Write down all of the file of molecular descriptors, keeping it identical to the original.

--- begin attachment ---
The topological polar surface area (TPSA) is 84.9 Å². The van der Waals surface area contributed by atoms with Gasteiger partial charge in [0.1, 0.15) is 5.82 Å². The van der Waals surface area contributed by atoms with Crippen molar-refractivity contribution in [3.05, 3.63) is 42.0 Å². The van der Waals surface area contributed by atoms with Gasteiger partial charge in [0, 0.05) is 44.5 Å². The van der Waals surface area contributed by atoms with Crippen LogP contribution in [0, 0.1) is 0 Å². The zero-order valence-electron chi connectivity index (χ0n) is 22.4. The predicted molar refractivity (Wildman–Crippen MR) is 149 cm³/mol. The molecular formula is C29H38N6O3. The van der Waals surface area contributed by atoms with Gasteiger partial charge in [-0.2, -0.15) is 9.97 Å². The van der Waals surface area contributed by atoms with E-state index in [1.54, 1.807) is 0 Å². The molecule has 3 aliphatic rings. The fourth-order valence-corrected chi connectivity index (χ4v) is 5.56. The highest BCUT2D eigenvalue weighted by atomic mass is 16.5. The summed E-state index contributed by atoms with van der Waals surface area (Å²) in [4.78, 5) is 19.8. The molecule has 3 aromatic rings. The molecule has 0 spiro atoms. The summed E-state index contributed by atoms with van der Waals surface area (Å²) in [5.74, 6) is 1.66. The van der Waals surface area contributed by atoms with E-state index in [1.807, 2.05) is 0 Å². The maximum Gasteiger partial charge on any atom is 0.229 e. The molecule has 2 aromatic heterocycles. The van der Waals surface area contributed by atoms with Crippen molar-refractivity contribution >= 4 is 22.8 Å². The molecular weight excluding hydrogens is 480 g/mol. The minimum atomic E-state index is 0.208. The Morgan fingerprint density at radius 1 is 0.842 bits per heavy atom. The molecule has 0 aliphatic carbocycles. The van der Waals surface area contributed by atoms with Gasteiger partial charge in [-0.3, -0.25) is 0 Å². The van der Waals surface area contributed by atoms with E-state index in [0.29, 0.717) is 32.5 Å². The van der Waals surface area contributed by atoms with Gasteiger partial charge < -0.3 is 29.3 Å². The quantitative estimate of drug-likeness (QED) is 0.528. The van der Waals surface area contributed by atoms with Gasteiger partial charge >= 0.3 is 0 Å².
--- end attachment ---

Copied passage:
The topological polar surface area (TPSA) is 84.9 Å². The van der Waals surface area contributed by atoms with Gasteiger partial charge in [0.1, 0.15) is 5.82 Å². The van der Waals surface area contributed by atoms with Crippen molar-refractivity contribution in [3.05, 3.63) is 42.0 Å². The van der Waals surface area contributed by atoms with Gasteiger partial charge in [0, 0.05) is 44.5 Å². The van der Waals surface area contributed by atoms with Crippen LogP contribution in [0, 0.1) is 0 Å². The zero-order valence-electron chi connectivity index (χ0n) is 22.4. The predicted molar refractivity (Wildman–Crippen MR) is 149 cm³/mol. The molecular formula is C29H38N6O3. The van der Waals surface area contributed by atoms with Gasteiger partial charge in [-0.2, -0.15) is 9.97 Å². The van der Waals surface area contributed by atoms with E-state index in [1.54, 1.807) is 0 Å². The molecule has 3 aliphatic rings. The fourth-order valence-corrected chi connectivity index (χ4v) is 5.56. The highest BCUT2D eigenvalue weighted by atomic mass is 16.5. The summed E-state index contributed by atoms with van der Waals surface area (Å²) in [4.78, 5) is 19.8. The molecule has 3 aromatic rings. The molecule has 0 spiro atoms. The summed E-state index contributed by atoms with van der Waals surface area (Å²) in [5.74, 6) is 1.66. The van der Waals surface area contributed by atoms with E-state index in [1.807, 2.05) is 0 Å². The maximum Gasteiger partial charge on any atom is 0.229 e. The molecule has 2 aromatic heterocycles. The van der Waals surface area contributed by atoms with Crippen molar-refractivity contribution >= 4 is 22.8 Å². The molecular weight excluding hydrogens is 480 g/mol. The minimum atomic E-state index is 0.208. The Morgan fingerprint density at radius 1 is 0.842 bits per heavy atom. The molecule has 0 aliphatic carbocycles. The van der Waals surface area contributed by atoms with Gasteiger partial charge in [-0.3, -0.25) is 0 Å². The van der Waals surface area contributed by atoms with E-state index in [0.29, 0.717) is 32.5 Å². The van der Waals surface area contributed by atoms with Gasteiger partial charge < -0.3 is 29.3 Å². The quantitative estimate of drug-likeness (QED) is 0.528. The van der Waals surface area contributed by atoms with Gasteiger partial charge >= 0.3 is 0 Å².